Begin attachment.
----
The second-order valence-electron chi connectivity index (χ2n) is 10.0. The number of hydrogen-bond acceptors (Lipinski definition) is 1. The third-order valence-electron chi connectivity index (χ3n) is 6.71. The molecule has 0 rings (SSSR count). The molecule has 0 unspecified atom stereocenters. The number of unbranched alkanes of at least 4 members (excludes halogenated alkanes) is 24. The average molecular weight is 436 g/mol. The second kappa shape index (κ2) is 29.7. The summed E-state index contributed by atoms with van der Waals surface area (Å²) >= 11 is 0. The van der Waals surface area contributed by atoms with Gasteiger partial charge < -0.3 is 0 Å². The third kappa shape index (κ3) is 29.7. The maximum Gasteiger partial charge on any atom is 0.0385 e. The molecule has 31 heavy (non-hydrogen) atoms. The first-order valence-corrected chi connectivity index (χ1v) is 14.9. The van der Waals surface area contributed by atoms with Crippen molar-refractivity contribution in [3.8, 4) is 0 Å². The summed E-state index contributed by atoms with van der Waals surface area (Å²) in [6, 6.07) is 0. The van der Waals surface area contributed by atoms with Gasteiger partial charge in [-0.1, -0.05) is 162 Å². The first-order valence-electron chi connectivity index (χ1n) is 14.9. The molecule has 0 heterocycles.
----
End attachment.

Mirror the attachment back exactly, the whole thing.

The second-order valence-electron chi connectivity index (χ2n) is 10.0. The number of hydrogen-bond acceptors (Lipinski definition) is 1. The third-order valence-electron chi connectivity index (χ3n) is 6.71. The molecule has 0 rings (SSSR count). The molecule has 0 unspecified atom stereocenters. The number of unbranched alkanes of at least 4 members (excludes halogenated alkanes) is 24. The average molecular weight is 436 g/mol. The second kappa shape index (κ2) is 29.7. The summed E-state index contributed by atoms with van der Waals surface area (Å²) >= 11 is 0. The van der Waals surface area contributed by atoms with Gasteiger partial charge < -0.3 is 0 Å². The third kappa shape index (κ3) is 29.7. The maximum Gasteiger partial charge on any atom is 0.0385 e. The molecule has 31 heavy (non-hydrogen) atoms. The first-order valence-corrected chi connectivity index (χ1v) is 14.9. The van der Waals surface area contributed by atoms with Crippen molar-refractivity contribution in [3.8, 4) is 0 Å². The summed E-state index contributed by atoms with van der Waals surface area (Å²) in [6, 6.07) is 0. The van der Waals surface area contributed by atoms with Gasteiger partial charge in [-0.1, -0.05) is 162 Å². The first-order valence-electron chi connectivity index (χ1n) is 14.9. The molecule has 0 heterocycles.